While other conferences have already decided to move forward with their seasons, the Ivy League’s decision about the 2021 season is still pending.
In an email on Thursday, Jan. 14 , the Ivy League told athletes and coaches that it has yet to determine whether the spring sports season will occur.
“Unfortunately, the current trends of the virus have not improved, and in fact have gotten worse,” league officials wrote in the update. “Students should understand that there must be significant changes in the state of the pandemic before competition becomes feasible and that a number of factors are outside institutional control. Should competition become feasible this term it will, at best, result in an abbreviated, and likely significantly curtailed, competition schedule."
Tuesday’s update, which marked the Ivy League’s first official guidance on spring athletics since November, acknowledged that many spring athletes may need to make enrollment decisions and plan for the spring without any final answer on the status of competition. In November, the league announced the cancellation of winter sports and the delay of all spring competition through at least February.
Penn Director of Athletics and Recreation M. Grace Calhoun passed along the conference’s memo to spring athletes in an email, reiterating that a final decision regarding competition has not been made, but that there is a growing belief that the Ivy League presidents will make a decision about the fate of the spring sports season sometime in February.
Any possibility of spring competition will be less than a complete season and with partial teams. For competition to be permissible, COVID-19 conditions would need to improve significantly, and campus restrictions on travel and visitors would need to be loosened.
The conference is bringing back activity in phases, and spring phasing has been altered moderately to allow for more sport-related activity. This phasing is intended as a path to competition, whenever it is deemed safe to resume. Moving through athletic phases will rely on campus guidelines and level progression.
In-person, organized strength and conditioning training will resume in tandem with the University’s color-coded levels of reopening. Penn is currently transitioning from the “Yellow Phase” into the “Green Phase,” following Philadelphia guidelines. On Feb. 1, students were permitted to use athletic facilities in small gatherings, but this has been delayed due to a snowstorm.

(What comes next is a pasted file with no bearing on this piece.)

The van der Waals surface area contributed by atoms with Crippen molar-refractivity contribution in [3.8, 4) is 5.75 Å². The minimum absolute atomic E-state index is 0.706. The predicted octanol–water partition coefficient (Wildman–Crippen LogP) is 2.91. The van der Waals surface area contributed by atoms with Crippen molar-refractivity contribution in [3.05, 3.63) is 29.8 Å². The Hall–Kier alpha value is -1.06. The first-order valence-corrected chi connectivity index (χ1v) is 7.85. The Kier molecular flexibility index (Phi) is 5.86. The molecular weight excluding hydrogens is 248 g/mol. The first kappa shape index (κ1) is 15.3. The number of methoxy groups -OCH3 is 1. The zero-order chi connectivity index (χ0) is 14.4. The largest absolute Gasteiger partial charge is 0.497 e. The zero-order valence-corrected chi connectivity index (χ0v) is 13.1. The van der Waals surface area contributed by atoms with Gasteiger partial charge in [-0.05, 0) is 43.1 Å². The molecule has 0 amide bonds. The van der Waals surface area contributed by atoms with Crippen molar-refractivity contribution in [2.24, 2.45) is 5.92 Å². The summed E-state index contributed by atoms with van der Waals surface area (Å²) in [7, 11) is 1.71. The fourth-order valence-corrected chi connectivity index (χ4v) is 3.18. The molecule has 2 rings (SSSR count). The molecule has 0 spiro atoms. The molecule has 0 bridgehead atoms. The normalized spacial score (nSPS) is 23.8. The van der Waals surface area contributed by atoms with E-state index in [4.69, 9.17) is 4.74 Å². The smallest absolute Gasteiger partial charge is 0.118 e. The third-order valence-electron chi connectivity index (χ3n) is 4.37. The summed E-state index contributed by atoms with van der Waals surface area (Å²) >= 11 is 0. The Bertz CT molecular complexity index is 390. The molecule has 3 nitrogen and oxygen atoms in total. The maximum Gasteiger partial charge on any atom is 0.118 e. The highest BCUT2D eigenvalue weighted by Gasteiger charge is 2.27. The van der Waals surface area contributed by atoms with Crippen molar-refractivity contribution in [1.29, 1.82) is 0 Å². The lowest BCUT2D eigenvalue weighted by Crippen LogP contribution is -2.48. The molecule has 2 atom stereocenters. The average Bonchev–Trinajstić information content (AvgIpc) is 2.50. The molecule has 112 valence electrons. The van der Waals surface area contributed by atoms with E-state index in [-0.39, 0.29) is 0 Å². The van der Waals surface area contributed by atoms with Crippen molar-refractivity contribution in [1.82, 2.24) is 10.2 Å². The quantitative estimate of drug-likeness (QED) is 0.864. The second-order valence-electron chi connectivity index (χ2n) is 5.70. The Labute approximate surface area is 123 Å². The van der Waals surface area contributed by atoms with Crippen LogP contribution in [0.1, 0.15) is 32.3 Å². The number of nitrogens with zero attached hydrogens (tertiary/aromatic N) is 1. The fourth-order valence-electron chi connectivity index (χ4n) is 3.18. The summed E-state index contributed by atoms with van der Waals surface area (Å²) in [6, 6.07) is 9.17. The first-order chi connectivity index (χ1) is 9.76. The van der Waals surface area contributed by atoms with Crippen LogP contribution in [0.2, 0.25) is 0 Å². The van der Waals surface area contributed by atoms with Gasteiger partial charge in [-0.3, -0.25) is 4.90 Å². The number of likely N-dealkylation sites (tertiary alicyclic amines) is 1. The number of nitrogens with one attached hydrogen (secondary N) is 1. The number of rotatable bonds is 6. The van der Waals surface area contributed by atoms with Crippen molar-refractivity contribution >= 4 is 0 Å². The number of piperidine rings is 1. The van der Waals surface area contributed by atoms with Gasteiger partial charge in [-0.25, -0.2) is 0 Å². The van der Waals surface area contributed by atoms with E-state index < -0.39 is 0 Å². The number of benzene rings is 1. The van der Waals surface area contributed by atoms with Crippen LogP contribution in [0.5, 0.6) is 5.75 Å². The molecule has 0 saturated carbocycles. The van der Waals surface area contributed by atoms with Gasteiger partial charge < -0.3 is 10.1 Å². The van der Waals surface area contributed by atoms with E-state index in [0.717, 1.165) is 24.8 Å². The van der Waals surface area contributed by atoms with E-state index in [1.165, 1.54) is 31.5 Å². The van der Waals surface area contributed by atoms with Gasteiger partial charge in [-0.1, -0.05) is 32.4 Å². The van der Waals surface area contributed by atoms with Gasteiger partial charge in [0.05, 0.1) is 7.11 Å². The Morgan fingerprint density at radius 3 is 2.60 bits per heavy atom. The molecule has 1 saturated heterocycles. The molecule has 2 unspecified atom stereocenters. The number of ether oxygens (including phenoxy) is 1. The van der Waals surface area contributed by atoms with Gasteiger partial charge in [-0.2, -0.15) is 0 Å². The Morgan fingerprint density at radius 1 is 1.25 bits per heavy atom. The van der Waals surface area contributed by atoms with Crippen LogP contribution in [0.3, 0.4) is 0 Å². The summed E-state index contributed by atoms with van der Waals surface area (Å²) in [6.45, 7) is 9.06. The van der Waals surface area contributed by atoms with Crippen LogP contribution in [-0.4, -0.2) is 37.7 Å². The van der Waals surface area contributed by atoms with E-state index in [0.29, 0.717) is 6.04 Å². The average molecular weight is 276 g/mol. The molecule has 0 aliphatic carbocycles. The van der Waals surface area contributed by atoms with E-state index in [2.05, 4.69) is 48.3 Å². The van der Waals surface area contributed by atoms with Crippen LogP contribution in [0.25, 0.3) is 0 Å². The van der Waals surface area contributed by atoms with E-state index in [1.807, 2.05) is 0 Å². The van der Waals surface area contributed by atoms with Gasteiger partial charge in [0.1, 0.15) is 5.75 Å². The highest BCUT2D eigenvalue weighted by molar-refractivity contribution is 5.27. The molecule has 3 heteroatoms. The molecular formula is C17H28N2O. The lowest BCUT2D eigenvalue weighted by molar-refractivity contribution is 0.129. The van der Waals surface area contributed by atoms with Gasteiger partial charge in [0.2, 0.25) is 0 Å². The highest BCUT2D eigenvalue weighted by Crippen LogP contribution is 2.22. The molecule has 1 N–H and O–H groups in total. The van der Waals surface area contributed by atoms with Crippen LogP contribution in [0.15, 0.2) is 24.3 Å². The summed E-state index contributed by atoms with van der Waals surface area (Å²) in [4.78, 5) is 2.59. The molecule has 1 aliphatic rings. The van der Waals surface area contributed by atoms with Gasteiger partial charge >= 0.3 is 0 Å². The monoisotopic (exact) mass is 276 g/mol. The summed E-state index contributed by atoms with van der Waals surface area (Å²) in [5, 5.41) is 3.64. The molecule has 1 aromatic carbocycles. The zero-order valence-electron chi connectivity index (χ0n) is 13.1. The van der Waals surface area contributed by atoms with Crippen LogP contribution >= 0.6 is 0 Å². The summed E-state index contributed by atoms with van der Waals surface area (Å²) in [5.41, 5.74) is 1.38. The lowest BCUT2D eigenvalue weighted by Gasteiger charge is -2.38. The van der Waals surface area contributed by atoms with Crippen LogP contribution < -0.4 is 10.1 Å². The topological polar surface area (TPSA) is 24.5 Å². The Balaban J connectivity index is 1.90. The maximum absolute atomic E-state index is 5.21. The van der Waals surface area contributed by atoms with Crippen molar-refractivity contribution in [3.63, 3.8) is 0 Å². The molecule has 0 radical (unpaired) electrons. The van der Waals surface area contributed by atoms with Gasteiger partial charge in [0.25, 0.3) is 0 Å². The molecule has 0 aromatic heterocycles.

Meanwhile, hundreds of schools throughout the country and several conferences have already released full baseball, lacrosse, volleyball, and football schedules.
The SEC will stick with the status quo for its 2021 college baseball schedule after much discussion of alternative scheduling protocols. The SEC will play 10 conference weekends of three-game series and allow teams to play up to 26 non-conference games, as usual. The conference schedule is comprised of the same matchups planned for 2020, meaning that every team will have the same home and away series as that of the canceled season.
All conferences except the Ivy League, including the AAC, American East, Big East, Big South, and Big 10 have planned for lacrosse schedules, beginning as early as Feb. 13. The schedules are not traditional, with some using a double round-robin, some playing a variation of six to eight games, and some split into pods.
The Pac-12, Big 10, AVCA, and Big 12 conferences have released their schedules for volleyball, with a regular season going from Jan. 22 to April 4. There will be a 48-team bracket, with 30 automatic qualifiers and 18 at-large selections as of now. There are usually 32 automatic qualifiers, but the Ivy League and the Big West are not playing this season.
The FCS conference, one for colleges that did not participate in the fall season, has plans for the spring 2021 season. The NCAA approved of a spring playoff reduced from 24 schools to 16, with four rounds of games beginning April 18 continuing through May 16.
All in all, these conferences have precautions in place, from postponing games if teams test positive, to playing in pods and setting up schedules with back-to-back games to reduce transmission. However, the Ivy League delaying its decision shows a dedication to safety. Its final announcement on spring sports should be released sometime in February.
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